Anonymous's picture

IDE disks are not very reliable. It is very common to have many disks fail at the same time, especially if they are large. You would need about 5 times as many disks as with SCSI to get reasonable reliability

Re: How Many Disks Are Too Many for a Linux System?

Anonymous's picture

They were addressed where should have been... entry level system.

The major problems with IDE systems

1) Low drive count on IDE RAID systems (Promise's ATA133 solution tops out at 8 drives)

2) Slow drives (those 160 GB drives you mention spin at a whopping 5400 RPM vs the 15000 RPM that's common in enterprise SCSI or FC systems)

3) rack density... offshoot of 1) none of these systems is designed for the datacenter where a couple of square feet makes an enormous cost/benefit difference. It may actually be cheaper to use more expensive SCSI or fibre solutions than use IDE simply because of that.

IDE is great for the desktop and entry level server but frankly sucks with serious use. Maybe serial ATA will solve that, we'll have to see.

Re: How Many Disks Are Too Many for a Linux System?

etbe's picture

For anything up to 1TB IDE is the best option at the moment. IDE drives are getting bigger all the time and IDE RAID systems are handling more drives (expect support for 16+ S-ATA drives in the near future), so soon IDE will be good for >4TB.

If you read the mailing lists about IDE RAID then you'll notice that the three main problems are PCI bus bandwidth (running software RAID-0 across two hardware RAID cards in different buses is one solution to this), the 2TB limit for block devices, and the number of drives that can physically fit into a case.

All three of these problems apply to SCSI in the same was as to IDE.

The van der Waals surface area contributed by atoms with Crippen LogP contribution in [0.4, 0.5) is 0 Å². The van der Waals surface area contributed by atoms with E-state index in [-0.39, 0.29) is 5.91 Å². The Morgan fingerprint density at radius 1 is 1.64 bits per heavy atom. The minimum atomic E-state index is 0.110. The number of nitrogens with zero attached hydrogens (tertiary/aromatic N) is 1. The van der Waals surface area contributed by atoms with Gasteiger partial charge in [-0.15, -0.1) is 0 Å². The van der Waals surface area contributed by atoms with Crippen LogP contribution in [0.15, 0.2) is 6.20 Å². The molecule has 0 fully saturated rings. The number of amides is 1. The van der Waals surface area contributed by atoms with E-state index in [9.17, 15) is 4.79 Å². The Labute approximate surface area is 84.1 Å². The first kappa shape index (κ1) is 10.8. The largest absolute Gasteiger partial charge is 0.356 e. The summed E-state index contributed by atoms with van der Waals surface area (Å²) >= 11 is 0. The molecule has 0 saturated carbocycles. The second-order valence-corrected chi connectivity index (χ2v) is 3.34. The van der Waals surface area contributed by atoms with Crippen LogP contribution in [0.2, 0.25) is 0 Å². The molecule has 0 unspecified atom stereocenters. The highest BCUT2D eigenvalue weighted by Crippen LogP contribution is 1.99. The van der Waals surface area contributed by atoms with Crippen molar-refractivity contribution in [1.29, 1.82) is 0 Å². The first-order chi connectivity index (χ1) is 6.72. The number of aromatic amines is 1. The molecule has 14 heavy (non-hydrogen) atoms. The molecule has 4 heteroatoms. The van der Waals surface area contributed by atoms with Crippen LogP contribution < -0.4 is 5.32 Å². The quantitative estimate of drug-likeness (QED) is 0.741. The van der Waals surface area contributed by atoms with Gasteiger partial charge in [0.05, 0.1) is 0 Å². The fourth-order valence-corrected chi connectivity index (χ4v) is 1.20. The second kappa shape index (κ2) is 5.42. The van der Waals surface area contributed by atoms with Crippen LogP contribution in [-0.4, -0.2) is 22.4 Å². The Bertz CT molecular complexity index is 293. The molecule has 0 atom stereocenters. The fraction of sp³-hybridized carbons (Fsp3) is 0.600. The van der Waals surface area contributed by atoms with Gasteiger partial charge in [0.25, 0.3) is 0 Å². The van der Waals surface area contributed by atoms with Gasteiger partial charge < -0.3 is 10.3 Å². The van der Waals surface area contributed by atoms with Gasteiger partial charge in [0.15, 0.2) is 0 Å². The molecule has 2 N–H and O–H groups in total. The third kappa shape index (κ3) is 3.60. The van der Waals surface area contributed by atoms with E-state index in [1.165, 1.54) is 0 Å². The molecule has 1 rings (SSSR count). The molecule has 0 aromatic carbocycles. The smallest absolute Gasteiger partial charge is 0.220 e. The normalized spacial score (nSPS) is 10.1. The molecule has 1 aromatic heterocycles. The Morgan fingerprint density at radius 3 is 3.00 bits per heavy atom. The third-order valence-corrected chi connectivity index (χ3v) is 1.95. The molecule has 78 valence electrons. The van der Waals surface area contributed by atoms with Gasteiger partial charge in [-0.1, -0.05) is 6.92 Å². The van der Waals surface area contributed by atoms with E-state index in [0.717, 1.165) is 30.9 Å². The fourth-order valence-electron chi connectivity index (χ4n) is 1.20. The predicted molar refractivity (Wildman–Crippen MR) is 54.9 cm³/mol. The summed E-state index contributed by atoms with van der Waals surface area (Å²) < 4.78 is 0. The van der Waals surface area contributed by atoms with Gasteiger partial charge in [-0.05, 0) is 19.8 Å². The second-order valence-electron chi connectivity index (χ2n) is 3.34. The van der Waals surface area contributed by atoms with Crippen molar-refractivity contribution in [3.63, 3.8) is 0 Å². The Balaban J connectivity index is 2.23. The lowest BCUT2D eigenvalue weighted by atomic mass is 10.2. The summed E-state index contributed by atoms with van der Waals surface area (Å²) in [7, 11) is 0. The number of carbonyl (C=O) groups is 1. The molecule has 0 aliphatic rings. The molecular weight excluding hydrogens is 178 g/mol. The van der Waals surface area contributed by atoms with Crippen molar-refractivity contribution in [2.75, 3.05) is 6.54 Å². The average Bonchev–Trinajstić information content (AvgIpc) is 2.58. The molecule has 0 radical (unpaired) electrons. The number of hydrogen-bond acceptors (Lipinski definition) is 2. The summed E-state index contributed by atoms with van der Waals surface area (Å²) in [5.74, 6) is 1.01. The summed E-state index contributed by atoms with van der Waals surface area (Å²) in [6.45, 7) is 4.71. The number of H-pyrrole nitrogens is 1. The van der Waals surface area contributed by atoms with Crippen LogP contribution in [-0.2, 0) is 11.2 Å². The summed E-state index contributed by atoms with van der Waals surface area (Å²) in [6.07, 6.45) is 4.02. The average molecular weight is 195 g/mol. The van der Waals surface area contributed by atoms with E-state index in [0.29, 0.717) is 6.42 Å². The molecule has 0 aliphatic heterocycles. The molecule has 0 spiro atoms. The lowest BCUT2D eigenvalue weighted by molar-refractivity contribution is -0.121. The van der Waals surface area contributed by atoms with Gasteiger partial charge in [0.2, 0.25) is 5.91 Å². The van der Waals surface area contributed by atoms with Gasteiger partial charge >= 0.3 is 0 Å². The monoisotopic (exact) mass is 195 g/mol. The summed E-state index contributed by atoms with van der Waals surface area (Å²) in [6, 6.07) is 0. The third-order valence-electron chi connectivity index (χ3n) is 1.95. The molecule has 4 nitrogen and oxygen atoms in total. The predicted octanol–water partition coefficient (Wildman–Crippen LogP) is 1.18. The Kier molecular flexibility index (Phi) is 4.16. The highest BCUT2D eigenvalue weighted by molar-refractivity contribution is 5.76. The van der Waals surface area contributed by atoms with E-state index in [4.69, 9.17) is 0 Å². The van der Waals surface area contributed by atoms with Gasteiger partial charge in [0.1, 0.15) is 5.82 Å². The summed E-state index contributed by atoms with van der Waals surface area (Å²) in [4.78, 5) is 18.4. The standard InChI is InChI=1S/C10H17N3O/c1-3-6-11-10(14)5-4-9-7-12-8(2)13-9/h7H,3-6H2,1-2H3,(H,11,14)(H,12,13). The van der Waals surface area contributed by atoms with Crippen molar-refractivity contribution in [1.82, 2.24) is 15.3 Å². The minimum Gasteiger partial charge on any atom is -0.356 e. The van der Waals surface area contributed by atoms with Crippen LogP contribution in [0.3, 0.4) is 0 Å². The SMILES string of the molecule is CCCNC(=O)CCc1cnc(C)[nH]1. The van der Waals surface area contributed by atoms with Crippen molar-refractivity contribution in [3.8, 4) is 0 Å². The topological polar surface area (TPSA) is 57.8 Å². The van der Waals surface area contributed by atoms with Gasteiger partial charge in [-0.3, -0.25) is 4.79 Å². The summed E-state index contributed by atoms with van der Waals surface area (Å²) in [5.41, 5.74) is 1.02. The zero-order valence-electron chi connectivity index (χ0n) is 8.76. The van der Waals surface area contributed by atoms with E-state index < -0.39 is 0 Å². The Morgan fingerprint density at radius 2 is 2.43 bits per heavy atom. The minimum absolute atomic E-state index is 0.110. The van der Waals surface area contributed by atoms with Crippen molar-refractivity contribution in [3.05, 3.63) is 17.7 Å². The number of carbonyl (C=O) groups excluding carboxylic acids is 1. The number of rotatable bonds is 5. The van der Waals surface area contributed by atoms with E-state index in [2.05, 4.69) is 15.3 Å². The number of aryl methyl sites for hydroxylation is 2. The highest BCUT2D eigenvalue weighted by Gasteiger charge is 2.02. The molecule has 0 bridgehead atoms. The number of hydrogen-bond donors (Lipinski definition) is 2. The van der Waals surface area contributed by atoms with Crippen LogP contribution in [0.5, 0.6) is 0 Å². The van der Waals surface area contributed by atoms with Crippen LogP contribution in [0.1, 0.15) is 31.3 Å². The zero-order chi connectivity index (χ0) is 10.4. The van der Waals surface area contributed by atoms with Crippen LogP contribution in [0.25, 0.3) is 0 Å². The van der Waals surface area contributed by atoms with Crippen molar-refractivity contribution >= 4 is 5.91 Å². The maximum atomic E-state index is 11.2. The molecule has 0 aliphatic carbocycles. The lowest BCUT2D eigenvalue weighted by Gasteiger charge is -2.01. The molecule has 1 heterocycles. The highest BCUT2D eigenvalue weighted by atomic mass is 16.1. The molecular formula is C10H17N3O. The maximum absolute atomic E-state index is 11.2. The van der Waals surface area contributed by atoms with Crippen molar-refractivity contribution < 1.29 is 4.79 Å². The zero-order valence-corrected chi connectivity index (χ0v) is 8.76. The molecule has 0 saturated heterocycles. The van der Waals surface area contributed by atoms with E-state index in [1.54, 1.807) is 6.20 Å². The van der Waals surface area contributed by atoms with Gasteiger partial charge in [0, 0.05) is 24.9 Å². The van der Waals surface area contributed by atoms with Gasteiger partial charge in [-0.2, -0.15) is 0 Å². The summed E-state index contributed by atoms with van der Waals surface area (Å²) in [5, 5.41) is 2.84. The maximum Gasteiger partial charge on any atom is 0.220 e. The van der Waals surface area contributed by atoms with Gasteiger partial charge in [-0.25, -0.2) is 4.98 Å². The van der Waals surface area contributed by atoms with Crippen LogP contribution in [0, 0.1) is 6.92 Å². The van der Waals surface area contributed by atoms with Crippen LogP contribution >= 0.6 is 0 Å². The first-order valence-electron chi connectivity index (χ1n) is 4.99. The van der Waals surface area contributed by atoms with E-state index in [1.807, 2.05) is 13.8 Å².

Also 15K rpm drives run very hot, this compounds the problems in finding a suitable case for a large number of drives. I generally purchase the drives with the slowest rotational speed to gain extra reliability from cooler drives. Reliability is more important than a small amount of speed (even the slowest drives today are very fast).

Russell Coker

Re: How Many Disks Are Too Many for a Linux System?

Anonymous's picture

1. 3Ware has just introduced a 12-channel IDE RAID. And multiple people have started selling FC storage boxes with IDE drives inside, making high-disk-count IDE configurations eminently feasible.

2. 7200 rpm IDE drives are only about half as fast as the fastest FC/SCSI drives (15Krpm) for small, random accesses - but they cost less than 1/7th as much per GB (under $1.50/GB for an 80 GB IDE drive vs. well over $10/GB for a 73 GB SCSI/FC drive). So using twice as many IDE drives to obtain performance comparable to SCSI/FC drives still costs less than 1/3 as much (and likely doesn't require noticeably more power or cooling: fast drives run hotter). If access patterns are more sequential in nature the IDE drives look even better, as their sequential transfer rates are considerably better than half that of the high-end drives. And if the prime requirement is simple storage space, the IDE drives enjoy the full factor-of-7 cost advantage.

3. Worst case (small random access performance) is that you need twice as many IDE disks as you would high-end disks. In some cases this could be significant (even though that larger disk farm would cost less than 1/3 as much), but since rack-mounted hot-swap 2U boxes exist that can hold 9 IDE disks apiece (i.e., 4.5 disks/U) you can still get quite reasonable rack densities.

And the one performance advantage that FC/SCSI disks used to have in write-intensive or heavily-queued environments is in danger of disappearing: IBM's new Deskstar IDE series has implemented tagged command queuing.

IDE doesn't suck for serious use: it's just not yet well known in that area. Don't expect that situation to exist for much longer.

- bill

Re: How Many Disks Are Too Many for a Linux System?

Anonymous's picture